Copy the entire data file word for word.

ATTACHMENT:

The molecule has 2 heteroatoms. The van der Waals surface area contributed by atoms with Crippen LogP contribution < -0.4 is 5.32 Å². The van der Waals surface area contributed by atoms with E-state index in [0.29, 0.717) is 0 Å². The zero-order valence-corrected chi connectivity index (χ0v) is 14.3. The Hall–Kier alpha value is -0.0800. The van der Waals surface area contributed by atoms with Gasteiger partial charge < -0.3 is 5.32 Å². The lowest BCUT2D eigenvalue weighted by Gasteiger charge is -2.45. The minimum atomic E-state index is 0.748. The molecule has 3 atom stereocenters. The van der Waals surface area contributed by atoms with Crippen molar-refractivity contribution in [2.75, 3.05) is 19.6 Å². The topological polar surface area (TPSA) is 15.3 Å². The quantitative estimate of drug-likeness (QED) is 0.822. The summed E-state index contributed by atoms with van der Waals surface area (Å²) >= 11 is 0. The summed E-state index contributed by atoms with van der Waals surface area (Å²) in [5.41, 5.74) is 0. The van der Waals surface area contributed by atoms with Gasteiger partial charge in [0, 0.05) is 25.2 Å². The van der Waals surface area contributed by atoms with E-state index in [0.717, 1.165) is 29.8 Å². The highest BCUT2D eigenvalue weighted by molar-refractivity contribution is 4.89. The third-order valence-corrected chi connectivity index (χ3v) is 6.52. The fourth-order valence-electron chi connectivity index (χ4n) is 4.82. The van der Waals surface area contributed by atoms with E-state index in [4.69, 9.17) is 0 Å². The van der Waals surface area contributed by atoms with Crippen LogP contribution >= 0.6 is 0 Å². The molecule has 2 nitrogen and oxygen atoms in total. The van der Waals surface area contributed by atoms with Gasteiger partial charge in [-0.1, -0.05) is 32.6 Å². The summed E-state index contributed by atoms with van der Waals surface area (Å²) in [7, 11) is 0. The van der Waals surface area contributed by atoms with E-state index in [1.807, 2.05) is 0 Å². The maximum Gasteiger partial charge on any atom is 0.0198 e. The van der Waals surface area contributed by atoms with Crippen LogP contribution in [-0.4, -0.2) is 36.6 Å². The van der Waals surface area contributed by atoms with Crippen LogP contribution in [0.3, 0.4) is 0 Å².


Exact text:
The molecule has 2 heteroatoms. The van der Waals surface area contributed by atoms with Crippen LogP contribution < -0.4 is 5.32 Å². The van der Waals surface area contributed by atoms with E-state index in [0.29, 0.717) is 0 Å². The zero-order valence-corrected chi connectivity index (χ0v) is 14.3. The Hall–Kier alpha value is -0.0800. The van der Waals surface area contributed by atoms with Gasteiger partial charge < -0.3 is 5.32 Å². The lowest BCUT2D eigenvalue weighted by Gasteiger charge is -2.45. The minimum atomic E-state index is 0.748. The molecule has 3 atom stereocenters. The van der Waals surface area contributed by atoms with Crippen molar-refractivity contribution in [2.75, 3.05) is 19.6 Å². The topological polar surface area (TPSA) is 15.3 Å². The quantitative estimate of drug-likeness (QED) is 0.822. The summed E-state index contributed by atoms with van der Waals surface area (Å²) >= 11 is 0. The summed E-state index contributed by atoms with van der Waals surface area (Å²) in [5.41, 5.74) is 0. The van der Waals surface area contributed by atoms with Gasteiger partial charge in [0, 0.05) is 25.2 Å². The van der Waals surface area contributed by atoms with E-state index in [0.717, 1.165) is 29.8 Å². The highest BCUT2D eigenvalue weighted by molar-refractivity contribution is 4.89. The third-order valence-corrected chi connectivity index (χ3v) is 6.52. The fourth-order valence-electron chi connectivity index (χ4n) is 4.82. The van der Waals surface area contributed by atoms with E-state index in [4.69, 9.17) is 0 Å². The van der Waals surface area contributed by atoms with Crippen LogP contribution >= 0.6 is 0 Å². The molecule has 2 nitrogen and oxygen atoms in total. The van der Waals surface area contributed by atoms with Gasteiger partial charge in [-0.1, -0.05) is 32.6 Å². The summed E-state index contributed by atoms with van der Waals surface area (Å²) in [7, 11) is 0. The van der Waals surface area contributed by atoms with E-state index in [1.807, 2.05) is 0 Å². The maximum Gasteiger partial charge on any atom is 0.0198 e. The van der Waals surface area contributed by atoms with Crippen LogP contribution in [-0.4, -0.2) is 36.6 Å². The van der Waals surface area contributed by atoms with Crippen LogP contribution in [0.3, 0.4) is 0 Å².